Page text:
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I've just been given the following question in my crypto class, and I think I'm fairly sorted for it, but I was just wondering whether there might be any extra solutions to the ones I've worked out.

Compute all solutions of $x^2 + 4x - 21 \equiv 0\,\bmod\,33$

First, I factorised this equation to give $(x + 7)(x - 3)$, which gives me the solutions $-7$ and $3$. However, under the conditions of modular arithmetic, I know that adding or subtracting $33$ as many times as we like will also provide an answer of zero.

IE: Let's try x = 26. $$(26 + 7)(26 - 3) = 33 \times 23 \equiv 0\,\bmod\, 33$$

Thus, it becomes fairly obvious to see that solutions to this equation will take the form $[3]$ and $[26]$, where the square brackets denote congruence classes.

I was given the hint in class that we should try to make the brackets equal to the factors of 33 - IE; try and get to $11 \times 3$, for example. But I really can't see how this would work.

Any further input would be great, thank you!!

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Hint $ $ By the uniqueness of prime factorizations (or, equivalently, prime $\,p\mid ab\,\Rightarrow\, p\mid a\,$ or $\,p\mid b)$, if $\ p,\, q\ $ are primes, $ $ then $\,\ pq\mid ab\,\iff\ pq\mid a\,$ or $\,\ pq\mid b\ $ or $\ (p\mid a,\ q\mid b)\ $ or $\ (p\mid b,\ q\mid a).\,$ Applying this to your example yields congruences solvable by the Chinese Remainder Theorem.

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The general purpose approach to composite moduli is to use the Chinese remainder theorem and Hensel lifting.

That is, you factor the modulus into prime powers, solve the problem modulo each factor, then use the Chinese remainder theorem to reconstitute the result. Since you will probably have two solutions modulo $3$ and two solutions modulo $11$, you will probably have four solutions modulo $33$.

If the individual prime power factors are nontrivial, then you can usually solve the problem modulo the prime, and then use Hensel lifting to extend this to solutions modulo the prime power. But this doesn't apply to your problem, since $3$ and $11$ are already prime.


The hint, I think, is trying to exploit the fact that if $xy = 0 \bmod {33}$, then either:

  • $x = 0 \bmod {33}$
  • $y = 0 \bmod {33}$
  • $x = 0 \bmod 3$ and $y = 0 \bmod 11$
  • $x = 0 \bmod 11$ and $y = 0 \bmod 3$

but in my opinion, it's sort of a weird way to go about the problem.

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  • $\begingroup$ How would I go about utilising the Chinese Remainder Theorem in this context?? $\endgroup$
    – Jack
    Mar 15 '14 at 11:01
  • $\begingroup$ If $f(a) = 0 \bmod 3$ and $f(b) = 0 \bmod 11$, then solving the system of equations $c = a \bmod 3$ and $c = b \bmod 11$ will give you a value such that $f(c) = 0\bmod{33}$. $\endgroup$
    – user14972
    Mar 15 '14 at 11:04
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$(x+7)(x-3)\equiv0\mod 33$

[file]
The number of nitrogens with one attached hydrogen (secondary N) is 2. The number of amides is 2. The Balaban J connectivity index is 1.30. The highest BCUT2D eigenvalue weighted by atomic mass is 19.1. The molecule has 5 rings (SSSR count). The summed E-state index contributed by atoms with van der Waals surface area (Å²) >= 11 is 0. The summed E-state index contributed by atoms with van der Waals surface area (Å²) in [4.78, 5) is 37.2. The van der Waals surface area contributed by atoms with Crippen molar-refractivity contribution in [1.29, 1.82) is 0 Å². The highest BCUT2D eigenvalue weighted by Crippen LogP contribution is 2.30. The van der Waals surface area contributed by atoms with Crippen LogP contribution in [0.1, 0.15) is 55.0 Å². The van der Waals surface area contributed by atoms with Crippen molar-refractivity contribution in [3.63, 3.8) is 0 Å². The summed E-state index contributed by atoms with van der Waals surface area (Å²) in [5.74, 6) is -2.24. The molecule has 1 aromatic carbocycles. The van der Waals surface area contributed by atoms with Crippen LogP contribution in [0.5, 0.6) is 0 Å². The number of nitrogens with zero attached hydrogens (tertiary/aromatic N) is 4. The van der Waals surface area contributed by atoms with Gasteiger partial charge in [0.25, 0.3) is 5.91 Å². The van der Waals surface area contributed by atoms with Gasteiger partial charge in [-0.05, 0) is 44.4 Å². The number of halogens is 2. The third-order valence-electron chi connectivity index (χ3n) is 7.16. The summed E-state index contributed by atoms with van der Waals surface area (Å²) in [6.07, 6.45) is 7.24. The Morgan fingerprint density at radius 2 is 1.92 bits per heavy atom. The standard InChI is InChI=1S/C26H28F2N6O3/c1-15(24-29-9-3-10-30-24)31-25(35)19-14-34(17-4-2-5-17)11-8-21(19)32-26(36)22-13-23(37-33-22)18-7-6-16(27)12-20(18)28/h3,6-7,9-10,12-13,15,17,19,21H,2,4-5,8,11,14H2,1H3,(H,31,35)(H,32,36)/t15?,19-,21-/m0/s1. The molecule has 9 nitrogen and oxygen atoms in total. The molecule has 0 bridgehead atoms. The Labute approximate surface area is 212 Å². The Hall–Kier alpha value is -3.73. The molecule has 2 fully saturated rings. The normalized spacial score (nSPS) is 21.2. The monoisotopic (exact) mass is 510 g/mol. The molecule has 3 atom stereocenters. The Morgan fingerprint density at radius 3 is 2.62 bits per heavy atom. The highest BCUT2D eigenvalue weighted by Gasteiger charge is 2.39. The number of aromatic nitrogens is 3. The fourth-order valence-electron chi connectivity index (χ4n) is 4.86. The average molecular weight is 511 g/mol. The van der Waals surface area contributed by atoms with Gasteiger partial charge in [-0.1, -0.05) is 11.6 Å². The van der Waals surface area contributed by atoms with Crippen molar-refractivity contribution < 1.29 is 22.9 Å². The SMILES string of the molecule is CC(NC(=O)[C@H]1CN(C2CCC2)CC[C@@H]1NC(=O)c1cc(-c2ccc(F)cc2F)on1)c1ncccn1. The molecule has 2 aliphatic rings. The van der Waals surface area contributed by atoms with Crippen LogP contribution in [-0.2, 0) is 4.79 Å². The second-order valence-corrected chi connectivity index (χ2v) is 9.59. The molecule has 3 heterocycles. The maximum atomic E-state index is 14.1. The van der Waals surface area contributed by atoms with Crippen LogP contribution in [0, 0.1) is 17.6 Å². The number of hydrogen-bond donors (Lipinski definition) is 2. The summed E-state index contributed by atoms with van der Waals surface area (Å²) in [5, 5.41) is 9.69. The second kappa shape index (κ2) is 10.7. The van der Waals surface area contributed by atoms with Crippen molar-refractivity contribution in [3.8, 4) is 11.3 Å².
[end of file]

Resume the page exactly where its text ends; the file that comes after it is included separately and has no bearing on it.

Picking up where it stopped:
Now, as you noticed $ x=-7,3$ are obvious solutions. Also, any number congrunet to $-7$ or $3$ modulo $33$ will be a solution, for instance, $26$, as it is congruent to $-7$ modulo $33$, or $36$, congruent to $3$ modulo $33$.

But there are other possible solutions, congruent to neither $-7$ nor $3$ modulo $33$

If we can solve $x+7=11k$ and $x-3=3k$, for integers $x,k$ then we have a solution, since one of the factors is divisible to $11$ and the other divisible to $3$.

Similarly, we can solve $x+7=3k$ and $x-3=11k$,under the same constraints we have another solution.

Incidentally, both these sets of equations have solutions in integers, namely $15$ and $14$.

Thus all solutions of $x$ must be congruent to one of $-7,3,15,14$ modulo $33$

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  • $\begingroup$ Your remark that "one of the factors is congruent to $11$" makes no sense. Probably you meant to say "divisible by $11$". Also, one needs to prove that those $4$ solutions are the only solutions mod $\,33.$ Finally, note that if $\,x\,$ is a root of $\,x^2+\color{#c00}4x-21\equiv 0\pmod{33}\,$ then $\,-\color{#c00}4-x\,$ is also a root, which halves the root-search effort. $\endgroup$ Mar 15 '14 at 19:21
  • $\begingroup$ @BillDubuque I meant divisible yes. but isn't the fact that 11 and 3 are prime proof enough? there can be no other factorization for 33?(with two factors here) $\endgroup$
    – Guy
    Mar 15 '14 at 19:31
  • $\begingroup$ That's part of the reason - see my answer. The completeness of the listed solutions does require rigorous proof, not handwaving. Please fix the "congruent to" so that it does not confuse the OP. Please be more careful with your answers. If you are not sure about what you write, then say that, and ask for help. You can learn much that way. $\endgroup$ Mar 15 '14 at 19:36
  • $\begingroup$ @BillDubuque yes I fixed that. thank you. $\endgroup$
    – Guy
    Mar 15 '14 at 19:41

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